Sam loves his dog, Cookie. When he stayed at Children’s Medical Center Dallas for eight months last year waiting for his second intestinal transplant, he missed his sidekick.
Little did Sam know he would meet another dog that would brighten his days until he reunited with Cookie. Badger, a Goldendoodle, joined Children’s Health℠ in March 2016, and Sam was the first transplant patient to meet him.
Making a Difference
Children’s Health partners with a program called Canine Assistants to provide facility dog services. The dogs are specifically bred and trained to help others. In the pediatric hospital setting, facility dogs help to decrease feelings of fear and isolation regarding their hospitalization and help with relaxation and distraction.
Badger is incorporated into the work day as much as possible. Badger also helps Kirstin provide emotional support to patients who are hospitalized, or grief support and counseling intervention with parents who are adapting to their child’s new diagnosis or making difficult medical decisions on their behalf. In the group setting, Badger assists by attending patient support groups and offering distraction for patient parents anxiously waiting during their child’s surgery or procedure.
Badger is an important part of the Children’s Health family – both inside and outside the hospital walls. He attends the spring picnic, the holiday party, and Camp SOAR – the transplant patient camp.
“Our pre-and post-liver transplant patients vary in age from just a few months old up to young adults,” Kirstin said. “Badger is so patient and amenable with our younger kids who tend to poke, prod and play a little roughly at times. He also loves our teenagers who know where his sweet spot is for scratches and are content with him putting his head on their lap so they can just hang together.”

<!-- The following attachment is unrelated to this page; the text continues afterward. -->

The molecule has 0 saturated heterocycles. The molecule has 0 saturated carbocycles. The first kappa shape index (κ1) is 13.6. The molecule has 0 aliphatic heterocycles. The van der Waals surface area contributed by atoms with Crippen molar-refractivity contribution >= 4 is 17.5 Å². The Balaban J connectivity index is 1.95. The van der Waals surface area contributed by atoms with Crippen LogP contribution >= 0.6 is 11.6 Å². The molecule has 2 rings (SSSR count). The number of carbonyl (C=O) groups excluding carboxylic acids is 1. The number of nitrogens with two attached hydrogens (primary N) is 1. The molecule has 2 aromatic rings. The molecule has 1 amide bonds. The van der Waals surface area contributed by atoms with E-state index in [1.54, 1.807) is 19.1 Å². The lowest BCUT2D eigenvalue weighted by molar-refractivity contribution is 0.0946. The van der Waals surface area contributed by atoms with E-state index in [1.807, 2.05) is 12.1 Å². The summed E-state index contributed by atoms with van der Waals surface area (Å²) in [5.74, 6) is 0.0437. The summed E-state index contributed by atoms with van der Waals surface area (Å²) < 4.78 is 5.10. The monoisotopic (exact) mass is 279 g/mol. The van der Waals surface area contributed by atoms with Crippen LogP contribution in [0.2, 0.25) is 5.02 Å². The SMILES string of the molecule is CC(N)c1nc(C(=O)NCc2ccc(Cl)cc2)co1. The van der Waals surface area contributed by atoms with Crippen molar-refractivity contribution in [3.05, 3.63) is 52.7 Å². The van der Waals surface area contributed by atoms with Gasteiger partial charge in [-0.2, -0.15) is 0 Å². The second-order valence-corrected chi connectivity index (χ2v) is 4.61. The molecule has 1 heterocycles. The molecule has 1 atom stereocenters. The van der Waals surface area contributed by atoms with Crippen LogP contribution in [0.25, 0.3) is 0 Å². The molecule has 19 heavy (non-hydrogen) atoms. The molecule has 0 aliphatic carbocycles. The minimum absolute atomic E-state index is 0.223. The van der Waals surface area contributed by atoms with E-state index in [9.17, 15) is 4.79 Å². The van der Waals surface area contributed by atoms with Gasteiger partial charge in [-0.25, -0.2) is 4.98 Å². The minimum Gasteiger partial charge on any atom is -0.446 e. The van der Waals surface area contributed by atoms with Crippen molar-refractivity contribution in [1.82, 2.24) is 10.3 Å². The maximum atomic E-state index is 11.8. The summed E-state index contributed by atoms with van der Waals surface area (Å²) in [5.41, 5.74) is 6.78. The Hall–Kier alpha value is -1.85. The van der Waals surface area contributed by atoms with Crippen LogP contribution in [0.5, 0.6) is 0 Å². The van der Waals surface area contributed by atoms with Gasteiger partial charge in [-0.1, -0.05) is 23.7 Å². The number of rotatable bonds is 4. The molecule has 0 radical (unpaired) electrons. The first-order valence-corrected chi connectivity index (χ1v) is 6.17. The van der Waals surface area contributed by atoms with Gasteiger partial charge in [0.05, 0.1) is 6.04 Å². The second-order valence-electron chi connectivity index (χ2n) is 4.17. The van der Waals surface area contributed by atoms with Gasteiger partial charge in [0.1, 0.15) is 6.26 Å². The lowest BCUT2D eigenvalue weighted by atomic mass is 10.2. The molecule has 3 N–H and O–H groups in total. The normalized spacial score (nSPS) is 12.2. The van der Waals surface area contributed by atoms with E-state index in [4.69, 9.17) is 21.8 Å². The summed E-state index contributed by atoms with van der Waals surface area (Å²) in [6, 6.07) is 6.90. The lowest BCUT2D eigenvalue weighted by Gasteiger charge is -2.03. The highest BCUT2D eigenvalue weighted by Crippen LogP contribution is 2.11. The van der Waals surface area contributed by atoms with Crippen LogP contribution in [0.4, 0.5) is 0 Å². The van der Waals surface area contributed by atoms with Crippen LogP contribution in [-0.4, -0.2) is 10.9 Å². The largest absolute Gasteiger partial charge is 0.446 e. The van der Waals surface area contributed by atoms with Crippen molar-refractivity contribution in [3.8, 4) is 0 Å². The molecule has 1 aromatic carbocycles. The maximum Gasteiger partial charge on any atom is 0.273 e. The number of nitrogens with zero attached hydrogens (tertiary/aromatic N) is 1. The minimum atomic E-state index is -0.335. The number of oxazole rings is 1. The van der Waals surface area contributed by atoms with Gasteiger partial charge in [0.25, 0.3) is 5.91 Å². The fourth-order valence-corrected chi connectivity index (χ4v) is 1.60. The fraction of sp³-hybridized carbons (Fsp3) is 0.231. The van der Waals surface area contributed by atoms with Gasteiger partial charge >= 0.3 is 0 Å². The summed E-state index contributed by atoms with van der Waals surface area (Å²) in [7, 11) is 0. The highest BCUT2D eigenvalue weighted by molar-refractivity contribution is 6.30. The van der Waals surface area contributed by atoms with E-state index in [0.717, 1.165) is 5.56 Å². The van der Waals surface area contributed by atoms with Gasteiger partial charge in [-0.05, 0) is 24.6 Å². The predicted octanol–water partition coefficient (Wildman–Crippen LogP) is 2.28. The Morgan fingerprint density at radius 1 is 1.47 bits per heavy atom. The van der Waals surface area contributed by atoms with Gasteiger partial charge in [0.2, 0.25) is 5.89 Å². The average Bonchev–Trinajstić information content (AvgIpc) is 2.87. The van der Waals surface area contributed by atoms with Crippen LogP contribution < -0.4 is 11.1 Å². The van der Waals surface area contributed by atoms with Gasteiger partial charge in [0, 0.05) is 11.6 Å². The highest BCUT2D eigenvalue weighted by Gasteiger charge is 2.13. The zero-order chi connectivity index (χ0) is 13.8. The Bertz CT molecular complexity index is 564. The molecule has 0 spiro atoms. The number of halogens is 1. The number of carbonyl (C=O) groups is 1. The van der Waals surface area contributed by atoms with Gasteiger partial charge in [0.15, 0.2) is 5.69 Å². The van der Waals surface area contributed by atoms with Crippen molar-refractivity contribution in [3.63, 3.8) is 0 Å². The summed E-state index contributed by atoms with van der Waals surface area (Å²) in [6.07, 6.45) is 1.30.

A Man’s Best Friend
During Sam’s stay at Children’s Health, he was one of those teenagers who loved hanging out with Badger day in and day out.
“Playing with Badger made me happy and was a fun distraction during my long hospitalization,” Sam said.
Kirstin says that Sam and Badger immediately hit it off during a time that Sam needed it most. Badger often visited Sam and his mother, Alejandra, who stayed by Sam’s side day and night and has been a steadfast caregiver and support for him.
“Sam’s face would light up when Badger would pop his head through the door,” Kirstin said. “Badger knew the drill. He loved visiting Sam. We would go through the process of sanitizing our hands and would carefully place a gown or sheet over Sam’s bed before Badger would eagerly jump up, snuggle against Sam’s side, and happily hang out with him.”
Badger is full of personality and like a typical dog loves to run, go on walks and play fetch. But he also loves to sleep and eat, which Sam could relate to.
“We are both kind of lazy, so I enjoyed laying with him, and he loves to eat, like me,” Sam said.
For Kirstin, serving as Badger’s handler and watching patients like Sam benefit from his visits is a dream that finally became a reality.
“I dreamt about ways to meld my love of animals with my love of helping people,” Kirstin said. “I have worked as a clinical social worker at Children’s Health for eight years now but can honestly say that this last year with Badger by my side has been the best.”
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